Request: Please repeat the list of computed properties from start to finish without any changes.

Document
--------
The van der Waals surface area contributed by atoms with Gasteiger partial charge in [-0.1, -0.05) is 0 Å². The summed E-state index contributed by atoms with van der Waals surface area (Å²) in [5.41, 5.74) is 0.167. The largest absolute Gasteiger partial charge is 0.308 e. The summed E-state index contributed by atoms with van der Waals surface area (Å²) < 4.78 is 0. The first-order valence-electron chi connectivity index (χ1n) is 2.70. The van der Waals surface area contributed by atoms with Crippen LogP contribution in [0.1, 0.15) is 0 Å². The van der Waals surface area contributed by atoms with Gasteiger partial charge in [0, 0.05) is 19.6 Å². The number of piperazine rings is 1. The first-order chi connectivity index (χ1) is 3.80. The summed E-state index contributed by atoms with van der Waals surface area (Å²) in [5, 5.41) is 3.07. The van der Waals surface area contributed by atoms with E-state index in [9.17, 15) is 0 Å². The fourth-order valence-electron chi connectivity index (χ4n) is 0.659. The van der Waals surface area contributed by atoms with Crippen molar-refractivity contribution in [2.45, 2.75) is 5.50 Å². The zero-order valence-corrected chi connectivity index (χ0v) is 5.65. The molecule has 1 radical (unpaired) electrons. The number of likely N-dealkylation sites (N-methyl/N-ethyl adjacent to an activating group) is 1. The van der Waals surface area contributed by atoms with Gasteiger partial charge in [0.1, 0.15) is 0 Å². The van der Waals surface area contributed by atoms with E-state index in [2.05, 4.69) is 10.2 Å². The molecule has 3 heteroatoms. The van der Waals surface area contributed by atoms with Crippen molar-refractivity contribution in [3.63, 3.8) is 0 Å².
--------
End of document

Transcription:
The van der Waals surface area contributed by atoms with Gasteiger partial charge in [-0.1, -0.05) is 0 Å². The summed E-state index contributed by atoms with van der Waals surface area (Å²) in [5.41, 5.74) is 0.167. The largest absolute Gasteiger partial charge is 0.308 e. The summed E-state index contributed by atoms with van der Waals surface area (Å²) < 4.78 is 0. The first-order valence-electron chi connectivity index (χ1n) is 2.70. The van der Waals surface area contributed by atoms with Crippen LogP contribution in [0.1, 0.15) is 0 Å². The van der Waals surface area contributed by atoms with Gasteiger partial charge in [0, 0.05) is 19.6 Å². The number of piperazine rings is 1. The first-order chi connectivity index (χ1) is 3.80. The summed E-state index contributed by atoms with van der Waals surface area (Å²) in [5, 5.41) is 3.07. The van der Waals surface area contributed by atoms with E-state index in [9.17, 15) is 0 Å². The fourth-order valence-electron chi connectivity index (χ4n) is 0.659. The van der Waals surface area contributed by atoms with Crippen molar-refractivity contribution in [2.45, 2.75) is 5.50 Å². The zero-order valence-corrected chi connectivity index (χ0v) is 5.65. The molecule has 1 radical (unpaired) electrons. The number of likely N-dealkylation sites (N-methyl/N-ethyl adjacent to an activating group) is 1. The van der Waals surface area contributed by atoms with Gasteiger partial charge in [0.1, 0.15) is 0 Å². The van der Waals surface area contributed by atoms with E-state index in [2.05, 4.69) is 10.2 Å². The molecule has 3 heteroatoms. The van der Waals surface area contributed by atoms with Crippen molar-refractivity contribution in [3.63, 3.8) is 0 Å².